Drop Off and Pick Up
I open the door and turn on the light. Switch off the nightlight and open the blinds. I go over and rest my hand on the warm blanket over my son’s back and say, “Mornin’.” Or sometimes I crow or snort.
After breakfast, we walk our dog with his macho complex around the neighborhood, and often we talk in mellow voices. Today my son talked about The Lord of the Rings while I mostly listened, as our dog strutted along in his winter vest trying to intimidate squirrels. Back at home, my son prepared his school lunch while I drank more coffee and puttered about. I found a chew-bone and gave it to the dog.
Fifteen minutes until the first bell. The flow of a weekday morning.
My wife and I, in the early years of our marriage, traveled whenever we could. We went to Namibia and watched desert elephants. We journeyed the length of Vietnam. When we started talking about parenthood, in our late thirties, I mentioned how I wanted to be the kind of dad who spent everyday time with my kid. It’s something I missed when I was young.
And so, when our son came along and then started going to school, I was the drop-off and pick-up guy. I had by that time stitched together a living with several part-time jobs in order to have enough time each morning to write, and my wife was a full-time middle school English teacher. I worked it out with my employers to keep those drop-off and pick-up hours free.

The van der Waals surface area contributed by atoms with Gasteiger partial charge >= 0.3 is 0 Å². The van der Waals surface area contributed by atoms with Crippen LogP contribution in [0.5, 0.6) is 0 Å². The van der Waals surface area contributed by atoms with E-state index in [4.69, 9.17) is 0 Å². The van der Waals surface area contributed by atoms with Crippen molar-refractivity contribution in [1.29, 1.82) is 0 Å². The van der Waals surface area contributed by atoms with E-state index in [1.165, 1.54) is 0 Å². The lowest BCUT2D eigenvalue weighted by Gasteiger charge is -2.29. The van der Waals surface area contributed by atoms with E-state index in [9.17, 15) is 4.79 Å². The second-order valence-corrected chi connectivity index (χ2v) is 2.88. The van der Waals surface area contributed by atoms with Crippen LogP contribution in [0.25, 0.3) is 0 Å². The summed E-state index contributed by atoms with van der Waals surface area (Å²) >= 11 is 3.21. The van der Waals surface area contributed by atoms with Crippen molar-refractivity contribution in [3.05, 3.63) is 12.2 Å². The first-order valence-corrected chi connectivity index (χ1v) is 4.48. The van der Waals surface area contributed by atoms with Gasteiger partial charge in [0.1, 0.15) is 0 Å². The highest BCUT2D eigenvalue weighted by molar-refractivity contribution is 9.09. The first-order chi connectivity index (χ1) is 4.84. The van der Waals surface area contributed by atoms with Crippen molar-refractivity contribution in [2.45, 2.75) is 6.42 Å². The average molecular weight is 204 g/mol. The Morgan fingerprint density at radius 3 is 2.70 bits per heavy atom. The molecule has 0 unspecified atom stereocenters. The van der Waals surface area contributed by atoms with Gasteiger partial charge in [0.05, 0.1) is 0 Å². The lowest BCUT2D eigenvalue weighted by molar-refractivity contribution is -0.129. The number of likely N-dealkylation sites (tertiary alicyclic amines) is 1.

When my son was in kindergarten, each day I walked into the school with him and we said goodbye at his classroom door. By second grade, we parted in front of the school. By fourth grade I walked with him as far as the block before school and watched as he crossed the street and made his way from there.
Now we’ve reached a new stage. It’s time to let him go both ways alone. He’s the one who’s ready, and of course I’m not quite there. I don’t tell him that, though. Instead we’ve talked about how to carry yourself, and how to handle various situations should they arise, and I’m proud when I watch the kid walk with his head up and honor his own dignity.
Today, after we said goodbye and I turned around for home, I looked over my shoulder as I usually do, and I don’t know if he had already looked over his own shoulder or if he hadn’t, but my son went on walking toward the school and into his day, and I turned and walked off into mine.
I glanced at the low clouds. Watched a crow fly past. I heard kids’ voices from the receding playground, the freeway’s din from a few blocks away. Another day in motion on this part of the planet, another chance to shun frenzy, travel well, savor some moments.
At that moment, I wanted to look back once more. I wanted to make sure that my son had reached the ball field behind the school, that all was okay. But then our house came into view and there was the dog in his usual sentinel position in the front window, waiting, huge ears up. When I stepped into the driveway he let out a sharp bark as if to say What took you so long? Where on earth have you been? And in the distance the school bell rang.